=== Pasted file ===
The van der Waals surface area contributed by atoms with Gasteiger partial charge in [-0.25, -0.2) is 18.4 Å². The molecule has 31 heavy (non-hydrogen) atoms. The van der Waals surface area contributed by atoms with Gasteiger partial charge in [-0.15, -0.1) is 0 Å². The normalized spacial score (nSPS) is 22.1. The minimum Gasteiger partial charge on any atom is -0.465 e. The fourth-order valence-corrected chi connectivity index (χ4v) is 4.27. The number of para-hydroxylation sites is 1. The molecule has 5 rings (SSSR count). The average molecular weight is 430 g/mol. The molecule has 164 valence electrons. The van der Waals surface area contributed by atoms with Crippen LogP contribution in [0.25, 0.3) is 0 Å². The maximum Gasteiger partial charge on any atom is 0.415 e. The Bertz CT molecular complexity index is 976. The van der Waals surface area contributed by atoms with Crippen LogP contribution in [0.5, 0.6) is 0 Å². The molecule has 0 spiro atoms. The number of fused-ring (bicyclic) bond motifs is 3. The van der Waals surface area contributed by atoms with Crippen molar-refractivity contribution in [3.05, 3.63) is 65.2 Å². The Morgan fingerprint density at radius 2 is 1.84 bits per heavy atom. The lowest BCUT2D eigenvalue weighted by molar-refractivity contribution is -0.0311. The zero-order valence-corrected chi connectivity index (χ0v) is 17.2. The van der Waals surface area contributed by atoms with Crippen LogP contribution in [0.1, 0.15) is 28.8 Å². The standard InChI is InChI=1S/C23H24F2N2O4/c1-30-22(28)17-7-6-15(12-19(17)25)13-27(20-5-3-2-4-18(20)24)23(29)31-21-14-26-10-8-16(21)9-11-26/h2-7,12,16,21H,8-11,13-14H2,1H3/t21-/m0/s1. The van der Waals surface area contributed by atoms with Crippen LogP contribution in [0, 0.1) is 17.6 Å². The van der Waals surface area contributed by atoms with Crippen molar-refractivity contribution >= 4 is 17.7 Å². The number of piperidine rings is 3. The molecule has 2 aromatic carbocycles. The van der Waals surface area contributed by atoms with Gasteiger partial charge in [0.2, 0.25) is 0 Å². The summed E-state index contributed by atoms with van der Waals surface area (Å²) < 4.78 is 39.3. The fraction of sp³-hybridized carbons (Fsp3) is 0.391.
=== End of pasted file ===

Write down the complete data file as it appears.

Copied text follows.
The van der Waals surface area contributed by atoms with Gasteiger partial charge in [-0.25, -0.2) is 18.4 Å². The molecule has 31 heavy (non-hydrogen) atoms. The van der Waals surface area contributed by atoms with Gasteiger partial charge in [-0.15, -0.1) is 0 Å². The normalized spacial score (nSPS) is 22.1. The minimum Gasteiger partial charge on any atom is -0.465 e. The fourth-order valence-corrected chi connectivity index (χ4v) is 4.27. The number of para-hydroxylation sites is 1. The molecule has 5 rings (SSSR count). The average molecular weight is 430 g/mol. The molecule has 164 valence electrons. The van der Waals surface area contributed by atoms with Crippen LogP contribution in [0.25, 0.3) is 0 Å². The maximum Gasteiger partial charge on any atom is 0.415 e. The Bertz CT molecular complexity index is 976. The van der Waals surface area contributed by atoms with Crippen LogP contribution in [0.5, 0.6) is 0 Å². The molecule has 0 spiro atoms. The number of fused-ring (bicyclic) bond motifs is 3. The van der Waals surface area contributed by atoms with Crippen molar-refractivity contribution in [3.05, 3.63) is 65.2 Å². The Morgan fingerprint density at radius 2 is 1.84 bits per heavy atom. The lowest BCUT2D eigenvalue weighted by molar-refractivity contribution is -0.0311. The zero-order valence-corrected chi connectivity index (χ0v) is 17.2. The van der Waals surface area contributed by atoms with Crippen LogP contribution in [0.1, 0.15) is 28.8 Å². The standard InChI is InChI=1S/C23H24F2N2O4/c1-30-22(28)17-7-6-15(12-19(17)25)13-27(20-5-3-2-4-18(20)24)23(29)31-21-14-26-10-8-16(21)9-11-26/h2-7,12,16,21H,8-11,13-14H2,1H3/t21-/m0/s1. The van der Waals surface area contributed by atoms with Crippen LogP contribution in [0, 0.1) is 17.6 Å². The van der Waals surface area contributed by atoms with Crippen molar-refractivity contribution >= 4 is 17.7 Å². The number of piperidine rings is 3. The molecule has 2 aromatic carbocycles. The van der Waals surface area contributed by atoms with Gasteiger partial charge in [0.2, 0.25) is 0 Å². The summed E-state index contributed by atoms with van der Waals surface area (Å²) < 4.78 is 39.3. The fraction of sp³-hybridized carbons (Fsp3) is 0.391.